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US:Workers gamble with Ford stock

Workers gamble with Ford stock



Owning company stock

• Set a realistic goal.
Aim to have 10% or less of your money in your company stock. If you're well off, you might be able to risk 15% or 25%. No more.

Kortney Christensen, a concentrated equity specialist for AG Edwards & Sons in St. Louis, suggests that investors shouldn't own too much stock in any one industry, either. So you'd want 25% or less of your portfolio in the auto industry, telecommunications or other industries.

• Quit telling yourself that your stock is priced too low to sell.
Yes, you might have paid more for the stock than you could sell it for now. But T. Michael Dolan, vice president for the Society for Lifetime Planning in Troy, said he tells investment clients to ask themselves how long could it take for that stock to climb back to what you paid for it.

It might never happen. Plenty of investors -- including those at Delphi Corp. and the old Kmart Corp. -- lost lots of money as they waited for their stock to rebound.

• Start selling something.
"Over time, no matter where the stock price is, the goal has still got to be to diversify the portfolio," said David Kudla, CEO and chief investment strategist for Mainstay Capital Management in Grand Blanc.

So even if the stock price is low, try to sell some stock -- hopefully after some good news and a slight climb in the stock price.

Don't sell off all of your stock at once.

• Stop buying more company stock.
"The first rule when you're in a hole is to stop digging," said David Sowerby, a Bloomfield Hills-based portfolio analyst.

So if your stock's in trouble and you already own way too much of it, don't buy more.

• Consider your age.
If you'd really like to retire in five years or so, you want to start scaling down the risk. Someone who is 60 wants to own less stock, in general, than someone who is 30, said Stuart Ritter, a certified financial planner for T. Rowe Price. Ditto for company stock.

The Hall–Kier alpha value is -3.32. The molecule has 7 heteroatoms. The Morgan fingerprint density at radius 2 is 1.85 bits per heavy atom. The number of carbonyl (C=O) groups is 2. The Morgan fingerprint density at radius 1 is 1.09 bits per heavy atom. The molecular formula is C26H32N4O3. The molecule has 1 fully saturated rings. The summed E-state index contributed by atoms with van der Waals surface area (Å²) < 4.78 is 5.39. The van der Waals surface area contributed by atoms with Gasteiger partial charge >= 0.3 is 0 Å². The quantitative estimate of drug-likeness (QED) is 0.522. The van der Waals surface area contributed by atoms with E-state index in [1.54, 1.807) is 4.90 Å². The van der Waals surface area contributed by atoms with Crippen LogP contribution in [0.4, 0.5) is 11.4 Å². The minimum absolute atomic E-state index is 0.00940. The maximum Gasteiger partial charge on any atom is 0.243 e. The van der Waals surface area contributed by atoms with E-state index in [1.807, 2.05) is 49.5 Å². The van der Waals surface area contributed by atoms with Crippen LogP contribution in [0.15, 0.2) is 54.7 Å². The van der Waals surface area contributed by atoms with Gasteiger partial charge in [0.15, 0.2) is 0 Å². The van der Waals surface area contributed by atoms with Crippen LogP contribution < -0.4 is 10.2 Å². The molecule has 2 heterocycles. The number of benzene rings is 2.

Susan Tompor

From day one, Brian Pannebecker decided to put his 401(k) money into Ford Motor Co. stock. Only Ford stock. Now, the red ink at Ford has left his 401(k) in the red, too.

Pannebecker, 47, an hourly worker at the Ford Sterling Plant in Sterling Heights, has set money aside out of each paycheck for the past 10 years. Ultimately, he put $72,000 into his 401(k). Now, he's got roughly $36,000 in his 401(k) -- and all in the Ford stock fund.

And he's still buying Ford stock.

"I know it's a gamble," he said.

At Ford, plenty of hourly and salaried workers gamble, despite the company's losses of $1.3 billion in the first half of this year. They say they have faith in the company and the Ford family, a bond built through years -- in some cases generations.

While many Ford workers are diversified in their 401(k) holdings, it is not hard to find workers or retirees who have 50%, 70%, 90% or even 100% of their 401(k) money in Ford.

By contrast, General Motors Corp. workers and retirees had less than 15% of their 401(k) assets in GM stock two years ago. And DaimlerChrysler workers had less than 5%.

Many Ford workers are taking way more risk than most financial planners would advise. A rule of thumb is that investors shouldn't hold more than 10%-15% of their 401(k) savings in their own company's stock.

The overall Ford 401(k) had nearly 40% of the assets invested in Ford stock as recently as 2004. The percentage has fallen with the stock price, down to 22.5%.

Ford stock has fallen about 80% from Jan. 8, 1999, when it closed at $35.61 a share, once the stock is adjusted for splits. On Friday, Ford closed at $6.89.

The company's 401(k) plan offers 34 different options for investing -- including a mix of mutual funds from Fidelity Investments and other mutual fund families.

But workers argue that they like Ford. And they've got faith that the Ford family isn't about to let the company go under.